Happening at the library

Doctor Who! Doctor Who???

Local resident and library staffer John Lavalie, and five of his friends, have just published a book called RED WHITE and WHO: the Story of Doctor Who in America.

I interviewed John about his book and his fascination with Doctor Who and Whovian fandom.

My first question was, “Why are you a fan of the British show Doctor Who?”

Book cover
His answer was very similar to my reasons for being a Whovian.

Our ‘first Doctor’ was Tom Baker who played the fourth Doctor in the 1970’s and early eighties. We both liked the low tech productions that encouraged the viewer to use their imagination and become more engaged.

And the show was so different from what was on American television at that time.

For those of you who are not Whovians, here is a summary.

The Doctor is a Time Lord, a time traveler that also regenerates into new bodies. So far there are have been 13 Doctors. This is a particularly useful device to keep a series going for decades.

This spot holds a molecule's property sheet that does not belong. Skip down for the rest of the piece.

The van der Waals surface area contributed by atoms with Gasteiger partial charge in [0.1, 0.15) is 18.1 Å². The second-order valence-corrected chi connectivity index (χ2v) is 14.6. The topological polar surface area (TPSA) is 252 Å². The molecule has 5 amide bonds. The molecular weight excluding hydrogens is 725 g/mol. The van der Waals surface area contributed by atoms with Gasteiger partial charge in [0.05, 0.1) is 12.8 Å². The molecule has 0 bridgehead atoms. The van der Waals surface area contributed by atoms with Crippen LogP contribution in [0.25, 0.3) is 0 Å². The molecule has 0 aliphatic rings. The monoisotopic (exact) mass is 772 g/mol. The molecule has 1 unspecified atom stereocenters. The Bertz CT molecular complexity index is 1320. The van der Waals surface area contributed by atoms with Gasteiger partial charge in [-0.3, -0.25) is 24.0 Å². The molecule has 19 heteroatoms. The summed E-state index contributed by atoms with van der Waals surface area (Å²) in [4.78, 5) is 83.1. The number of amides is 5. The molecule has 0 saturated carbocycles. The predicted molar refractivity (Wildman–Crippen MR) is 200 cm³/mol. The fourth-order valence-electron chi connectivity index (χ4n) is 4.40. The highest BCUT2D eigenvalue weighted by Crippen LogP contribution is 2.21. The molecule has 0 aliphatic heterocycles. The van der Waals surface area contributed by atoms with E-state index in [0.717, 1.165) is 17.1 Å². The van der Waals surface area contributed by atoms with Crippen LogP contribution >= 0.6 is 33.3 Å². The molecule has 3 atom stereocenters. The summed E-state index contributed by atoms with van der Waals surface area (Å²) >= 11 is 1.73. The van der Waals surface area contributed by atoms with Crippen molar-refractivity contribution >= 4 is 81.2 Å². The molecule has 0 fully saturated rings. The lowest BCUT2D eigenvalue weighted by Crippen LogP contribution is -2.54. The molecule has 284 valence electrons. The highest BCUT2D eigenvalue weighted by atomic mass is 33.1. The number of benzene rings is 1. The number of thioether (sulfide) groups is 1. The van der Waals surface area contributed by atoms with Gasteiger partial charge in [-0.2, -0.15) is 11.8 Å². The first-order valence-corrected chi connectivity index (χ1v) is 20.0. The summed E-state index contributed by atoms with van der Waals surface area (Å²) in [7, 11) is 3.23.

My second question was, “Why did you and your friends write RED WHITE and WHO: the Story of Doctor Who in America?”

The six friends thought there should be a book about the unique American experience viewing the BBC Doctor Who series.

Dr. Who Tardis
Unlike Great Britain and other countries where the entire country saw the episodes at the same time, the U.S. market was sporadic.  Not all television stations around America purchased the programs and they were often broadcast out of sequence.

But, then came the Star Wars films and the popularity of television series like Battlestar Galactica.

The Doctor Who series took off in America in the late 1970s and 1980s.

Interestingly John told me that there are about 700 original Doctor Who episodes. But, 97 are missing.

Recently some of the missing episodes were found in Nigeria. As a devout watcher of Doctor Who, I always felt I was missing some plot lines, especially in the early reincarnations of the Doctor.

Third, I asked John what else his book covers besides broadcasting history.

The book provides a history of Doctor Who fandom in America, with the success of the series came fan cubs, conventions, gaming and merchandising.

If you are interested in participating in a fan experience, the library is hosting a Doctor Who event on Saturday March 31st.

Drop in any time between 10a.m.and 3p.m. and meet the authors of the book and other Whovians. Costumes are optional but welcomed.

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